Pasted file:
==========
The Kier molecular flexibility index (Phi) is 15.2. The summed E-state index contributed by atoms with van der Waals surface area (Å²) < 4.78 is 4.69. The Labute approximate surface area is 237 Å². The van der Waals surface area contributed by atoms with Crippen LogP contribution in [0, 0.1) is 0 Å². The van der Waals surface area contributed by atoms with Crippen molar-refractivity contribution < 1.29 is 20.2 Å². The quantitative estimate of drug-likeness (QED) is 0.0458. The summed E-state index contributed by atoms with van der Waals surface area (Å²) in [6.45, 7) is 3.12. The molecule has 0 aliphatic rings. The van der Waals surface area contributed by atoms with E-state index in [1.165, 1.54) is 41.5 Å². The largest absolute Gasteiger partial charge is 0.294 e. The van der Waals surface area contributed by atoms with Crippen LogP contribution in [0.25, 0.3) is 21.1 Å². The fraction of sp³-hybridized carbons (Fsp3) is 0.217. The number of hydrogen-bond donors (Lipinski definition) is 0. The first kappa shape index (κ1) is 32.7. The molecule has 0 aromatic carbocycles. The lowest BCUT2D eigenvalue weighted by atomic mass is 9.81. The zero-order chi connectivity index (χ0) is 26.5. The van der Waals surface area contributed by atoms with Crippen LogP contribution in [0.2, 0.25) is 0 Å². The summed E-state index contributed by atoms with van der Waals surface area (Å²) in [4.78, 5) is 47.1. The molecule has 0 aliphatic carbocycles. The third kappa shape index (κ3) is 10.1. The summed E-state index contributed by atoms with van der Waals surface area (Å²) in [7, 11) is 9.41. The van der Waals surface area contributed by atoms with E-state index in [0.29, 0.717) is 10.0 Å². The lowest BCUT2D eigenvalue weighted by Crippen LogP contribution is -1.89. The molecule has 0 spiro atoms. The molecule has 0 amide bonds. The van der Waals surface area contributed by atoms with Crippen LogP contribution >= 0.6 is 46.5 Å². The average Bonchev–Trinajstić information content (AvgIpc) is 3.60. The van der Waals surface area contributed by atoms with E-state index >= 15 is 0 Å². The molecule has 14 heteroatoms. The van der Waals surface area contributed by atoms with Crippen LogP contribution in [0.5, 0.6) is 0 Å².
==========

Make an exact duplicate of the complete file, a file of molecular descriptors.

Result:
The Kier molecular flexibility index (Phi) is 15.2. The summed E-state index contributed by atoms with van der Waals surface area (Å²) < 4.78 is 4.69. The Labute approximate surface area is 237 Å². The van der Waals surface area contributed by atoms with Crippen LogP contribution in [0, 0.1) is 0 Å². The van der Waals surface area contributed by atoms with Crippen molar-refractivity contribution < 1.29 is 20.2 Å². The quantitative estimate of drug-likeness (QED) is 0.0458. The summed E-state index contributed by atoms with van der Waals surface area (Å²) in [6.45, 7) is 3.12. The molecule has 0 aliphatic rings. The van der Waals surface area contributed by atoms with E-state index in [1.165, 1.54) is 41.5 Å². The largest absolute Gasteiger partial charge is 0.294 e. The van der Waals surface area contributed by atoms with Crippen LogP contribution in [0.25, 0.3) is 21.1 Å². The fraction of sp³-hybridized carbons (Fsp3) is 0.217. The number of hydrogen-bond donors (Lipinski definition) is 0. The first kappa shape index (κ1) is 32.7. The molecule has 0 aromatic carbocycles. The lowest BCUT2D eigenvalue weighted by atomic mass is 9.81. The zero-order chi connectivity index (χ0) is 26.5. The van der Waals surface area contributed by atoms with Crippen LogP contribution in [0.2, 0.25) is 0 Å². The summed E-state index contributed by atoms with van der Waals surface area (Å²) in [4.78, 5) is 47.1. The molecule has 0 aliphatic carbocycles. The third kappa shape index (κ3) is 10.1. The summed E-state index contributed by atoms with van der Waals surface area (Å²) in [7, 11) is 9.41. The van der Waals surface area contributed by atoms with E-state index in [0.29, 0.717) is 10.0 Å². The lowest BCUT2D eigenvalue weighted by Crippen LogP contribution is -1.89. The molecule has 0 spiro atoms. The molecule has 0 amide bonds. The van der Waals surface area contributed by atoms with Crippen LogP contribution >= 0.6 is 46.5 Å². The average Bonchev–Trinajstić information content (AvgIpc) is 3.60. The van der Waals surface area contributed by atoms with E-state index >= 15 is 0 Å². The molecule has 14 heteroatoms. The van der Waals surface area contributed by atoms with Crippen LogP contribution in [0.5, 0.6) is 0 Å².